Alex Massie

Questionable Claim of the Day

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From Jonathan Jones in the Guardian:

Surely if the novel in English has a master now at the peak of his powers, it is Ian McEwan.

It doesn't and he isn't.

This follows an equally dubious claim:

Any honest fan of modern fiction has to acknowledge the supremacy of American writers since the 1960s. For this particular British reader, to discover the novels of Philip Roth and Thomas Pynchon, in particular, was to be released from the tongue-tied mumblings of postwar English fiction into a new world of generous imaginative reach and exuberant language.

Oh really? In the first place the notion that there's some kind of unofficial competition between British and American novelists is itself absurd but so too is this kind unseemly prostration before over-written (that is, "exuberant"), ponderous, flabby American novels. And what, pray, are these "tongue-tied mumblings" anyway? That's not quite how I'd describe Waugh, Powell, Greene, Spark, Amis (K) and so on...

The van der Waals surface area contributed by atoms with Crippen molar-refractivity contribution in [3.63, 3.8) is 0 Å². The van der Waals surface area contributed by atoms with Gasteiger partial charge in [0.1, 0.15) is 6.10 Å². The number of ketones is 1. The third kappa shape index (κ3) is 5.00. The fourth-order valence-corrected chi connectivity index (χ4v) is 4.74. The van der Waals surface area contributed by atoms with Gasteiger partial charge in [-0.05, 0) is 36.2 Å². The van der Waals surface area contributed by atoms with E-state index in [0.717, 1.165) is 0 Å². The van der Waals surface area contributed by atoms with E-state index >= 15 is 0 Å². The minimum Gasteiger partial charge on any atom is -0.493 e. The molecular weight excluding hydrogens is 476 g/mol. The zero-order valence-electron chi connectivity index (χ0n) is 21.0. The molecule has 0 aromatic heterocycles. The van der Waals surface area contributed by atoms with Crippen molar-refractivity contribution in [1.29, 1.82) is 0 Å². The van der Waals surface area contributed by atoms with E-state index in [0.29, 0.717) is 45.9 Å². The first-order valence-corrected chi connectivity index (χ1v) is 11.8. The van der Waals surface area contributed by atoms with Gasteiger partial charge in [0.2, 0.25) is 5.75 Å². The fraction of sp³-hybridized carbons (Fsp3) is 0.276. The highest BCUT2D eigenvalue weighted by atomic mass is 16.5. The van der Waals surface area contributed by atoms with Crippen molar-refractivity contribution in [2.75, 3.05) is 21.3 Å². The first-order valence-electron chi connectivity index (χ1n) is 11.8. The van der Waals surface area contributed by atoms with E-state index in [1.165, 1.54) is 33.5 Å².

Written byAlex Massie

Alex Massie is Scotland Editor of The Spectator. He also writes a column for The Times and is a regular contributor to the Scottish Daily Mail, The Scotsman and other publications.

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